PIETZ: Processes Impacting on Estuarine Turbidity Zones in tidal estuaries
Estuarine turbidity maxima (ETMs) due to accumulation of suspended particulate matter (SPM) in the water column as well as at the bottom are an ubiquitous phenomenon in tidal estuaries. The first-order dynamics of ETMs have been understood already a few decades ago: in the region of longitudinal salt gradients, net SPM transport is directed upstream whereas in the freshwater range, net SPM transport is generally directed downstream, leading SPM transport convergence and consequently accumulation of the landward end of the salt intrusion, which the classical ETM location. In the case of strongly dynamic tides with the flood being stronger but shorter than the ebb, an upstream SPM transport is also generated in the freshwater range, leading to ETMs in the (salt-free) tidal river as well. A recent state-of-the-art review of the proponent and co-workers revealed substantial knowledge gaps in ETM dynamics which limit the understanding of natural and anthropogenic processes related to ETMs and their ecological consequences and which hamper the sustainable management of estuaries.
One focus of the proposed project is the extension of the Total Exchange Flow (TEF) analysis framework towards SPM transport in per salinity class (Q1). Using this and other analysis tools, the following major research questions will be investigated. Q2: How do the fast dynamics of SPM in the water column and the slow dynamics of the bottom pool interact to determine ETM locations and variability? Q3: What are the adjustment timescales of SPM dynamics and ETM formation in response to changing hydrodynamic conditions? Q4: What are the fractions of fluvial and marine SPM classes in ETMs?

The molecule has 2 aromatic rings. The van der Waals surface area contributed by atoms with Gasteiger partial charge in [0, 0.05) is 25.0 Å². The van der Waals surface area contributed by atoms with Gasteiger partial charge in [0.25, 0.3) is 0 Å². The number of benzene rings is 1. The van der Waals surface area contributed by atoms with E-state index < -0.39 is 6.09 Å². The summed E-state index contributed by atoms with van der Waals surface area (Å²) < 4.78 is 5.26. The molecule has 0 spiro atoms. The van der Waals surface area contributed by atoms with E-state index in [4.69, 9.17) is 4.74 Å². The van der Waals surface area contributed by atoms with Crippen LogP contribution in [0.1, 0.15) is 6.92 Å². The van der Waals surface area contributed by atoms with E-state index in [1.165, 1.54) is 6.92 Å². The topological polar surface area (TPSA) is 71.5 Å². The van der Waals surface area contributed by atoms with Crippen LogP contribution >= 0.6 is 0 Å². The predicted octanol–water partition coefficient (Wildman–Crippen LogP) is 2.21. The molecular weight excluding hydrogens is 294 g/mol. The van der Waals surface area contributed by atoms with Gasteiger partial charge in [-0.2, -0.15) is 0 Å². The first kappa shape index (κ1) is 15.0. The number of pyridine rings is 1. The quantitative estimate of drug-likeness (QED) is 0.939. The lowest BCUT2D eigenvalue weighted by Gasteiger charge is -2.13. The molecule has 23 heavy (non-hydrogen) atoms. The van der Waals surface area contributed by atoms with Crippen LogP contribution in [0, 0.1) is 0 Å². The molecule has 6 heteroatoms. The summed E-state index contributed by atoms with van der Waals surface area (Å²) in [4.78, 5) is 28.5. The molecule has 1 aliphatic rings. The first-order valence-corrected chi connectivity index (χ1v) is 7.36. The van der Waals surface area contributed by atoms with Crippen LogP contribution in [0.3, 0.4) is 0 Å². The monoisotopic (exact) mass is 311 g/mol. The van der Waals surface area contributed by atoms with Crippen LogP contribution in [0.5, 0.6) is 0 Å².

The method to investigate these questions is a numerical model laboratory consisting of an idealised model setup of a three-dimensional convergent estuary. The model setup will be calibrated to reproduce multi-decadal observational data of longitudinal salinity and SPM profiles from the Elbe estuary and the Scheldt. The numerical laboratory will first be used to systematically study sensitivities of ETM dynamics to realistic tidal and freshwater forcing conditions as observed for the Elbe estuary and the Scheldt over several decades. Afterwards, scenarios with idealised forcing conditions covering a multi-dimensional parameter space will be studied to systematically answer the above research questions.